Chet Atkins Eclectic Guitar
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- Released: April 24, 2007
- Label: El Records
- 1.Sunrise Serenade
- 2.Honeysuckle Rose
- 4.Mister Sandman
- 7.Minute Waltz
- 8.Minuet From French Harpsichord Suite, Prelude From Six Short Preludes
- 9.Little Rock Getaway
- 10.Ochi Chomya (Dark Eyes)
- 11.La Golondrina (The Swallow)
- 12.Indian Love Call
- 13.Alice Blue Gown
- 14.St Louis Blues
- 15.Gavotte In D
- 17.Waltz In A Flat
- 19.Petite Waltz
Personnel: Chet Atkins (guitar, electric guitar); Dale Potter (fiddle); "Papa" John Gordy, Marvin Hughes (piano, celesta); Buddy Harman (drums).
Recording information: RCA Studio, Chicago, IL (03/09/1954-10/22/1956); RCA Studio, Nashville, TN (03/09/1954-10/22/1956); Thomas Productions, Nashville, TN (03/09/1954-10/22/1956).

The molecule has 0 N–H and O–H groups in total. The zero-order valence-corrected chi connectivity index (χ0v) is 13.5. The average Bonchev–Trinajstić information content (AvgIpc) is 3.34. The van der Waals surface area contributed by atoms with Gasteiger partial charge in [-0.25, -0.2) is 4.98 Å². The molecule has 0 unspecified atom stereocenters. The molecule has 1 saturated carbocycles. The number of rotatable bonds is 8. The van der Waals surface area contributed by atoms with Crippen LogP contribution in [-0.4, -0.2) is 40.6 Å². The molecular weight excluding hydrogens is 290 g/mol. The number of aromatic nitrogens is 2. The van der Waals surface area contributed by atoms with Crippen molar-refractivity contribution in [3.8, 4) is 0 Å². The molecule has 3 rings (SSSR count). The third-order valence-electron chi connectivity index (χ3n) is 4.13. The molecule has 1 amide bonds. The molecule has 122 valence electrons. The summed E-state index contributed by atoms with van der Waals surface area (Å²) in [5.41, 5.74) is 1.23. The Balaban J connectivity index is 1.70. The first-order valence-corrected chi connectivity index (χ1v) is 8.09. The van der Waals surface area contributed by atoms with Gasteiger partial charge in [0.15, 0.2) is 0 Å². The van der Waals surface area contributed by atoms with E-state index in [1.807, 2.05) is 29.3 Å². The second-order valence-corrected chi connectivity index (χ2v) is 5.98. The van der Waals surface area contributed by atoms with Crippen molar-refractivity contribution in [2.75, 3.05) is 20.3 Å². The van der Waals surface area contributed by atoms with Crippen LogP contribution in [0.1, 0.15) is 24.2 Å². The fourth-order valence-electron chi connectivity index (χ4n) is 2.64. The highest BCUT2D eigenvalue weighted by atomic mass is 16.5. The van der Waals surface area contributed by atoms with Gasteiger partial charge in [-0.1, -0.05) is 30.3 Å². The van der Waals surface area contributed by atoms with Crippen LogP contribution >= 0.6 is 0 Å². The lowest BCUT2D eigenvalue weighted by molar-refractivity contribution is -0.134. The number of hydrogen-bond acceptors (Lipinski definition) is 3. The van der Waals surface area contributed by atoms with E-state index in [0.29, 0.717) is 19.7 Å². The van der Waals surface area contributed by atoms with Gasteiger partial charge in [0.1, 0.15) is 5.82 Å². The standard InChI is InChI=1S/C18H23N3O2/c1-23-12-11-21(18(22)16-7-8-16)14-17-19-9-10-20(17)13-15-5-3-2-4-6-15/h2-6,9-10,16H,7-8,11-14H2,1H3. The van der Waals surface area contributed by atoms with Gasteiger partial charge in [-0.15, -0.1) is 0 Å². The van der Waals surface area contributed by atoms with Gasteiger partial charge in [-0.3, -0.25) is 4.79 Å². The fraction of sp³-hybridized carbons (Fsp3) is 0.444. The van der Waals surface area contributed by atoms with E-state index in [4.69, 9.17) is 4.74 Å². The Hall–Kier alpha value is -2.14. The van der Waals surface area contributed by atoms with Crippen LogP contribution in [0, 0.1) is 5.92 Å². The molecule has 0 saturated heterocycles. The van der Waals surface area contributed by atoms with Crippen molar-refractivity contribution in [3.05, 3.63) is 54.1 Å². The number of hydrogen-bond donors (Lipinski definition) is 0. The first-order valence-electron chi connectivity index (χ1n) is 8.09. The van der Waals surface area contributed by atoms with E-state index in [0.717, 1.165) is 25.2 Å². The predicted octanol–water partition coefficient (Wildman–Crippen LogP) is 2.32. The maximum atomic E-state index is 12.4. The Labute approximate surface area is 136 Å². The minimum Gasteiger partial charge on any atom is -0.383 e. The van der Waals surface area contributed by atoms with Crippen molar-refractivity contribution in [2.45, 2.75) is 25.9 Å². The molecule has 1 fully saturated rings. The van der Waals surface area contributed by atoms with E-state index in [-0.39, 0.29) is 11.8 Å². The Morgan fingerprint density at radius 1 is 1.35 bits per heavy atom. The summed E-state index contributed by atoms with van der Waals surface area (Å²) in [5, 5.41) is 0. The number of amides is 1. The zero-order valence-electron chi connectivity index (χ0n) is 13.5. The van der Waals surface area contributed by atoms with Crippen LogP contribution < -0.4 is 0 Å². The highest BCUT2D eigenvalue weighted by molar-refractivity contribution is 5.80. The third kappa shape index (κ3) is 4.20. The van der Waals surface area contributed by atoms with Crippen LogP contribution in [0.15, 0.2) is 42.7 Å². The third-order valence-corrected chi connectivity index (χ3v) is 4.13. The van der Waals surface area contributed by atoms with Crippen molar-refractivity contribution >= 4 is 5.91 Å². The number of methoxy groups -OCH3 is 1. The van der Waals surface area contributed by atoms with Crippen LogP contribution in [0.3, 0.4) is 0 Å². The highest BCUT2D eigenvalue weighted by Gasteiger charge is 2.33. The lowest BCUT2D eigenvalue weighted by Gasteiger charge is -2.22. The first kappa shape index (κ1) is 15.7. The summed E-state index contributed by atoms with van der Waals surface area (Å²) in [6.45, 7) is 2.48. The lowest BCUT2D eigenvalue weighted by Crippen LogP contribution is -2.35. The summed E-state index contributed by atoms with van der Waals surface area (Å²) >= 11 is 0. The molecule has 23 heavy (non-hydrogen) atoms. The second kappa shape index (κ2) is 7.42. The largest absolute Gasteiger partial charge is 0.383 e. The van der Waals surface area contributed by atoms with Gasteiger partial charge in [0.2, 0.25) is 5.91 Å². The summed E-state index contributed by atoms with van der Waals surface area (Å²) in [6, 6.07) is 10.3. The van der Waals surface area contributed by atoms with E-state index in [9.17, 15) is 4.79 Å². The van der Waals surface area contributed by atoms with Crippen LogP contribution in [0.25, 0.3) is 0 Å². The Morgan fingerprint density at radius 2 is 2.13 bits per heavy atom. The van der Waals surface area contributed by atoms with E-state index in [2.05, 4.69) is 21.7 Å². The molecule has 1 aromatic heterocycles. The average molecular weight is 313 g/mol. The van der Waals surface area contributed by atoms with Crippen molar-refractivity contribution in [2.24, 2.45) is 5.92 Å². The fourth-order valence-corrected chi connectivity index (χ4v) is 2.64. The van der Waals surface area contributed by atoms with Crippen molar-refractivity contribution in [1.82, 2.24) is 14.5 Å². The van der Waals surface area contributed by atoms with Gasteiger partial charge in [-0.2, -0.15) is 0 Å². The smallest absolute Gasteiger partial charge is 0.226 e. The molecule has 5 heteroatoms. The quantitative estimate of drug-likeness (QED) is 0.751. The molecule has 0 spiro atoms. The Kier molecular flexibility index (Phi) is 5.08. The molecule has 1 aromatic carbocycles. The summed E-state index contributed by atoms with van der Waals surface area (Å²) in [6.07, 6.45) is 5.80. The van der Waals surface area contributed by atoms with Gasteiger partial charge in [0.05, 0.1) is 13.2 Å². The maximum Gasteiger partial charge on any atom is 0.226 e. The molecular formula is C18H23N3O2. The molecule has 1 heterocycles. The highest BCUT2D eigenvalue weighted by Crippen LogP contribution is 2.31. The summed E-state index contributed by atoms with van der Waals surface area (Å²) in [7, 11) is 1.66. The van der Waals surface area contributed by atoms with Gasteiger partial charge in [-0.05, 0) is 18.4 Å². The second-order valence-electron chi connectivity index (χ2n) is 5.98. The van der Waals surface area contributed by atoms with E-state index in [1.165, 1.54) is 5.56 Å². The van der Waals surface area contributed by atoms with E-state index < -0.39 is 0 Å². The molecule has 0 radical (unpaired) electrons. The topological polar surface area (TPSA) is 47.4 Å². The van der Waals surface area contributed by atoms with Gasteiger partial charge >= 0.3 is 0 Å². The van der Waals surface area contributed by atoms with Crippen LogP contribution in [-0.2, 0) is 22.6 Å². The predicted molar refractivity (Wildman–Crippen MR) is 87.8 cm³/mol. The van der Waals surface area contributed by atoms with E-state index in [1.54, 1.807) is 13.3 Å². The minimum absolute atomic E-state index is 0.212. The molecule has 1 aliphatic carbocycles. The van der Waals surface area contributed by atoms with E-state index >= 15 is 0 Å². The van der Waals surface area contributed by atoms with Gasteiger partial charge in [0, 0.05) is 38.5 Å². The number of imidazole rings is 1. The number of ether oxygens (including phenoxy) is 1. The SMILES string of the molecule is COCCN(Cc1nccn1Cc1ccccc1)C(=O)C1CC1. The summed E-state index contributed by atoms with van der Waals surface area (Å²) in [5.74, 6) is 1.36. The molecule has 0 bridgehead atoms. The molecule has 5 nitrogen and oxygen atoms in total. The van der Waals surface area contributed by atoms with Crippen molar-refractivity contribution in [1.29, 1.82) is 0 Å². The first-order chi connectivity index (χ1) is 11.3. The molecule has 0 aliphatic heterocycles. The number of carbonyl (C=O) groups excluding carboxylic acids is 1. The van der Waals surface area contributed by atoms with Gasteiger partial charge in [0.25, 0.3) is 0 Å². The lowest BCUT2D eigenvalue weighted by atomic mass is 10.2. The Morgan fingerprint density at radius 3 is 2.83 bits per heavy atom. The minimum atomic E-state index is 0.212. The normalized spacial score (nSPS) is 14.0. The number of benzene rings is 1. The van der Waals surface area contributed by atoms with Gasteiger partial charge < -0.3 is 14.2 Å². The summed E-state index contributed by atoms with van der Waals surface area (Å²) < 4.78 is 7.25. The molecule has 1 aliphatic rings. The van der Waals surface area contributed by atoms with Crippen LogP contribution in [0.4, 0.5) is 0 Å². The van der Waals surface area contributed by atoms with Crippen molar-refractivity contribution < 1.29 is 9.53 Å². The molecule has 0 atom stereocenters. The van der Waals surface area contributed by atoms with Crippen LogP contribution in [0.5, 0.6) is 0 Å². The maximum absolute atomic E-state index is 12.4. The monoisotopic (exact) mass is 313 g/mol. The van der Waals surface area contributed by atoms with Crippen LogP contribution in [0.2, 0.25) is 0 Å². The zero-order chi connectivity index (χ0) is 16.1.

The twenty 1954-1956 instrumentals on this compilation date from the time Chet Atkins first started to receive serious acclaim as a commercial recording artist, with his version of "Mister Sandman" (included here) becoming a hit. He'd been recording for almost a decade by the time he cut these tracks, however, and his experienced virtuosity shows in this collection. Despite his image as a patriarch of country music, as a solo artist Atkins was truly an eclectic without allegiance to any specific genre, and the pieces here are really more jazz-pop in nature than they are country. A not inconsiderable classical influence shows up as well (especially in the interpretations of Chopin's "Minute Waltz," Brahms' "Waltz in A Flat," and Fran‡ois-Joseph Gossec's "Gavotte in D"), and there are also nods to Latin music ("Malaguena"). The constants on these recordings -- most of which are essentially just Atkins and his electric guitar, although a few have full-band backing -- are his relentlessly reverberant, pungent tone, as well as his skill in weaving counterpoint melodies together on his instrument. Those qualities make these performances, in some senses, more interesting to guitar students and players than to general music fans. It's easy to hear how the likes of George Harrison, say, might have sweated over learning these licks as a way of sharpening their own skills, but the execution's a little too polite for the cuts to stand as exciting and innovative work in their own right. Still, that execution is uniformly tasteful, the calm mastery of difficult licks admirable, and that full guitar tone immediately distinctive (and, for the mid-'50s, quite pioneering in expanding the sonic dimensions of the electric guitar). All of those attributes add up to a nicely listenable collection, though Atkins' best session work (such as what he played shortly afterward on records by the Everly Brothers) was more creative and exciting. ~ Richie Unterberger
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